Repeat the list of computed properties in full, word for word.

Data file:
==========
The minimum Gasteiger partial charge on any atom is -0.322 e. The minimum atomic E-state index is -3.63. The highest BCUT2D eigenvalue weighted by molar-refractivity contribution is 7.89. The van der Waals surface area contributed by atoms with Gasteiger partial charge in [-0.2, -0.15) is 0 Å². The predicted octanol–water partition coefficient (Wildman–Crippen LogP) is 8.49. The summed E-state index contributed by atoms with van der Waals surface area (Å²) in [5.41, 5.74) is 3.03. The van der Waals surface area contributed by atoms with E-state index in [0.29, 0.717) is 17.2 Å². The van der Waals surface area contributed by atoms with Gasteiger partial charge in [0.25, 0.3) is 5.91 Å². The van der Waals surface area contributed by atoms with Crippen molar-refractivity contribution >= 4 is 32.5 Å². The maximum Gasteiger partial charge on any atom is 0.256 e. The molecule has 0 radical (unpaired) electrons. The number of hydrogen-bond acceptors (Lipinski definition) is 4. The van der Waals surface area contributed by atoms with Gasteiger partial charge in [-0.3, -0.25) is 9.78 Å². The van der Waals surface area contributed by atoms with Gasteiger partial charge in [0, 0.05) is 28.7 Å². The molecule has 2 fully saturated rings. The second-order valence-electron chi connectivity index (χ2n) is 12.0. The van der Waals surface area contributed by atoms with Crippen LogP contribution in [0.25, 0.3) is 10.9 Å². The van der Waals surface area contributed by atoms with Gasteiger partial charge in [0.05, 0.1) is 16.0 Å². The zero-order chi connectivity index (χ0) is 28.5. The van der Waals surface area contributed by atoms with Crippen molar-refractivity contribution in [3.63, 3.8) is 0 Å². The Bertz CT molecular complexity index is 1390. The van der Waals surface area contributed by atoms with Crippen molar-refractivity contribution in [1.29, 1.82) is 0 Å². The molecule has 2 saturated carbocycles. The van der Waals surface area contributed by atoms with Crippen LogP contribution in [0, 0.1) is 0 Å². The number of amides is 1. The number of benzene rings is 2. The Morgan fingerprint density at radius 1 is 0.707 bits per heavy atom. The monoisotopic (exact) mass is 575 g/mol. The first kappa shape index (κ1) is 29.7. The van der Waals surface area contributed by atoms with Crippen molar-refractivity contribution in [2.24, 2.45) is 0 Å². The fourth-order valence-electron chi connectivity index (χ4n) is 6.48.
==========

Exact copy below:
The minimum Gasteiger partial charge on any atom is -0.322 e. The minimum atomic E-state index is -3.63. The highest BCUT2D eigenvalue weighted by molar-refractivity contribution is 7.89. The van der Waals surface area contributed by atoms with Gasteiger partial charge in [-0.2, -0.15) is 0 Å². The predicted octanol–water partition coefficient (Wildman–Crippen LogP) is 8.49. The summed E-state index contributed by atoms with van der Waals surface area (Å²) in [5.41, 5.74) is 3.03. The van der Waals surface area contributed by atoms with E-state index in [0.29, 0.717) is 17.2 Å². The van der Waals surface area contributed by atoms with Gasteiger partial charge in [0.25, 0.3) is 5.91 Å². The van der Waals surface area contributed by atoms with Crippen molar-refractivity contribution >= 4 is 32.5 Å². The maximum Gasteiger partial charge on any atom is 0.256 e. The molecule has 0 radical (unpaired) electrons. The number of hydrogen-bond acceptors (Lipinski definition) is 4. The van der Waals surface area contributed by atoms with Gasteiger partial charge in [-0.3, -0.25) is 9.78 Å². The van der Waals surface area contributed by atoms with Gasteiger partial charge in [0, 0.05) is 28.7 Å². The molecule has 2 fully saturated rings. The second-order valence-electron chi connectivity index (χ2n) is 12.0. The van der Waals surface area contributed by atoms with Crippen LogP contribution in [0.25, 0.3) is 10.9 Å². The van der Waals surface area contributed by atoms with Gasteiger partial charge in [0.05, 0.1) is 16.0 Å². The zero-order chi connectivity index (χ0) is 28.5. The van der Waals surface area contributed by atoms with Crippen molar-refractivity contribution in [3.63, 3.8) is 0 Å². The Bertz CT molecular complexity index is 1390. The van der Waals surface area contributed by atoms with Crippen molar-refractivity contribution in [1.29, 1.82) is 0 Å². The molecule has 2 saturated carbocycles. The van der Waals surface area contributed by atoms with Crippen LogP contribution in [0, 0.1) is 0 Å². The number of amides is 1. The number of benzene rings is 2. The Morgan fingerprint density at radius 1 is 0.707 bits per heavy atom. The monoisotopic (exact) mass is 575 g/mol. The first kappa shape index (κ1) is 29.7. The van der Waals surface area contributed by atoms with Crippen molar-refractivity contribution in [2.24, 2.45) is 0 Å². The fourth-order valence-electron chi connectivity index (χ4n) is 6.48.